Activist Franco Fuica has been a dedicated voice for the Trans community in Chile and beyond for many years, but it was the tragic loss of a member of the queer community that put a fire under him to do more.
A member of the Trans community himself, the activist was interviewed as part of the United Nations video campaign, Diversity in Adversity, which highlights and celebrates queer human rights defenders and activists around the globe and shares the incredible work they do.
Seated in what seems to be a peaceful outdoor space, Franco shares during the interview, “I chose to speak in this location because this is the park in Santiago City where in 2012 a hate crime was committed in which Daniel Zamudio was attacked. He was one of the most important, most transcendent victims the LGBTIQ community has had… His painful death allowed for the fast tracking of the anti-discrimination law.”
The anti-discrimination law was the first law in Chile to recognise not only sexual orientation but also gender identity.
Franco himself was not safe from discrimination when he came out as Trans, as well as being attacked by a group of people, he was also kicked out of his university “under the pretext that I would molest children”.
Franco refused to let this discrimination dictate the shape his life would take. With his work focusing on influencing law and public policy, over the years, he has been actively involved in the establishment of Chile’s Gender Identity Law, has been a part of several international civil society networks and is currently the leader of the grassroots organisation OTD Chile (Organizing Trans Diversidades Chile).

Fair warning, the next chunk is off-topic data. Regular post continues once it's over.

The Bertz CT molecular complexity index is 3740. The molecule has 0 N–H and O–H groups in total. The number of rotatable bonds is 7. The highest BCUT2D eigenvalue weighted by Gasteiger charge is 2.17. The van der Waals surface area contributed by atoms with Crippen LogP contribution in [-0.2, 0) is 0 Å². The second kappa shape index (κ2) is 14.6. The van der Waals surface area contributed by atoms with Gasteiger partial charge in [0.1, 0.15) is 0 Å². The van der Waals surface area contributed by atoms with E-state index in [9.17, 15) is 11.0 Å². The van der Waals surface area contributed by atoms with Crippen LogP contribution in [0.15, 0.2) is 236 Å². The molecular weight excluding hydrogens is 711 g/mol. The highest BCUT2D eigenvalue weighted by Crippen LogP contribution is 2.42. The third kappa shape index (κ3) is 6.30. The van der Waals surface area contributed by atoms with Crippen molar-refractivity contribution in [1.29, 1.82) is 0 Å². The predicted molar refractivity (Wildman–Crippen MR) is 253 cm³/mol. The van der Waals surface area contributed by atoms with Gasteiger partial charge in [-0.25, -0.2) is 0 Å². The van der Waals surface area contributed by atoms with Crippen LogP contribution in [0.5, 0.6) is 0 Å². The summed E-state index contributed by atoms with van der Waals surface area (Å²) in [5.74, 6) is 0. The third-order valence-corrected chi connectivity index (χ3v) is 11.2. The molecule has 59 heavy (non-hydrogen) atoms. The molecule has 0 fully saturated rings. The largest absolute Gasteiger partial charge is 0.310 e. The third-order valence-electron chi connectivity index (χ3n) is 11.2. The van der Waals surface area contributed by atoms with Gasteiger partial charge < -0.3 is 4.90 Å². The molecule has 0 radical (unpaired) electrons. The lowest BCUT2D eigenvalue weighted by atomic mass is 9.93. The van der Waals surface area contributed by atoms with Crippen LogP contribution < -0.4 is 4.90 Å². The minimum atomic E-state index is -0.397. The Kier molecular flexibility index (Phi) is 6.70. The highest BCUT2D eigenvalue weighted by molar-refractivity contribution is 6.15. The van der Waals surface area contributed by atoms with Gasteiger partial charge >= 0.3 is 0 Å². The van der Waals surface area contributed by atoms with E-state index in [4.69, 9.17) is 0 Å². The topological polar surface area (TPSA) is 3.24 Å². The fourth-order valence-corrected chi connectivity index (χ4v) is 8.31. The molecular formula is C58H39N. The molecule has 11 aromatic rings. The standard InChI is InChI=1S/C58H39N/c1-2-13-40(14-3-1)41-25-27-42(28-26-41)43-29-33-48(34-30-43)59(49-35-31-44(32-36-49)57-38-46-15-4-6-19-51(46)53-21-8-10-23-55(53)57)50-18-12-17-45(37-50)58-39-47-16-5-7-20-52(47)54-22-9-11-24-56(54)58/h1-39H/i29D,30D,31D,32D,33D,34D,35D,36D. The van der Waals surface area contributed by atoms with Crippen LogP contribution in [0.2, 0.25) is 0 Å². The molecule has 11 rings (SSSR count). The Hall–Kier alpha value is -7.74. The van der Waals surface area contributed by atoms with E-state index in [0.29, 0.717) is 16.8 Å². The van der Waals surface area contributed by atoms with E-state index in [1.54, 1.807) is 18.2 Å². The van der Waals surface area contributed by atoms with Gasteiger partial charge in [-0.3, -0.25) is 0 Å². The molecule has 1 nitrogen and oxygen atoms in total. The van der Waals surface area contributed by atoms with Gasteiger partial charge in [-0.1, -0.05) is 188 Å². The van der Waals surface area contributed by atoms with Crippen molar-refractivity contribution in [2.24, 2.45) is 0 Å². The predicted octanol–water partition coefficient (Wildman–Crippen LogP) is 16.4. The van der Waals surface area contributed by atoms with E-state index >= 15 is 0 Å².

Over the course of the engrossing conversation, Franco describes the difficulties in dealing with a government who are ignorant of the issues the Trans community face. He argues that if there is no understanding, there is no drive to make change. The lack of training of police officers, health workers, or educators on Trans issues means that the community’s needs aren’t being met.
These problems are being exacerbated by the rise in attacks from ultra conservative fundamentalist groups and members of parliament seeking to limit the rights of queer people.
So where does he suggest a solution lies? In the support of activists doing work for the community, because as he explains, “Many Trans people that do activism do it at their own cost They go to dangerous neighbourhoods, often getting there by their own means.”
Franco goes on to share the importance of representation and speaking out – “There are people and public figures who are Trans in different parts of the Americas and the world that can spread messages of hope.
“I think this is the first thing that is needed or even required in order to have a law on gender identity – empowerment of Trans people.”
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